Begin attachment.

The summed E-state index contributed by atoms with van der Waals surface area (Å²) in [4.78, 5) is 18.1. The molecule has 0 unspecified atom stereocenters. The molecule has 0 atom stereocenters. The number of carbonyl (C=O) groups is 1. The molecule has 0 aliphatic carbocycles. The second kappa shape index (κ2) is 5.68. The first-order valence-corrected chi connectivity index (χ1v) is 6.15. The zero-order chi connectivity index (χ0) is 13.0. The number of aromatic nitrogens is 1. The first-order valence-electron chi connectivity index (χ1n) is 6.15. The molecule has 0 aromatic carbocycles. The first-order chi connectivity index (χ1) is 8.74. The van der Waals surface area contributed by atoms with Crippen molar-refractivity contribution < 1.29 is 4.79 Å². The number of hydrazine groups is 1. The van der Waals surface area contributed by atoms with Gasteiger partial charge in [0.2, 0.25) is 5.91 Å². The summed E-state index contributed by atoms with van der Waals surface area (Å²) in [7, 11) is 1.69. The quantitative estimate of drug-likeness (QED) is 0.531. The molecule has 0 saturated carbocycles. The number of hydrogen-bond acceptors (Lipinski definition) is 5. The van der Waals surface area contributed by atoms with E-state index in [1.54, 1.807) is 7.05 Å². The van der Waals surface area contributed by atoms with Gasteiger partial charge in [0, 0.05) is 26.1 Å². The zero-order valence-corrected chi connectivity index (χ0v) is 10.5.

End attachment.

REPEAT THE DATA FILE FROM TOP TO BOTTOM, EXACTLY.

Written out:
The summed E-state index contributed by atoms with van der Waals surface area (Å²) in [4.78, 5) is 18.1. The molecule has 0 unspecified atom stereocenters. The molecule has 0 atom stereocenters. The number of carbonyl (C=O) groups is 1. The molecule has 0 aliphatic carbocycles. The second kappa shape index (κ2) is 5.68. The first-order valence-corrected chi connectivity index (χ1v) is 6.15. The zero-order chi connectivity index (χ0) is 13.0. The number of aromatic nitrogens is 1. The first-order valence-electron chi connectivity index (χ1n) is 6.15. The molecule has 0 aromatic carbocycles. The first-order chi connectivity index (χ1) is 8.74. The van der Waals surface area contributed by atoms with Crippen molar-refractivity contribution < 1.29 is 4.79 Å². The number of hydrazine groups is 1. The van der Waals surface area contributed by atoms with Gasteiger partial charge in [0.2, 0.25) is 5.91 Å². The summed E-state index contributed by atoms with van der Waals surface area (Å²) in [7, 11) is 1.69. The quantitative estimate of drug-likeness (QED) is 0.531. The molecule has 0 saturated carbocycles. The number of hydrogen-bond acceptors (Lipinski definition) is 5. The van der Waals surface area contributed by atoms with E-state index in [1.54, 1.807) is 7.05 Å². The van der Waals surface area contributed by atoms with Gasteiger partial charge in [0, 0.05) is 26.1 Å². The zero-order valence-corrected chi connectivity index (χ0v) is 10.5.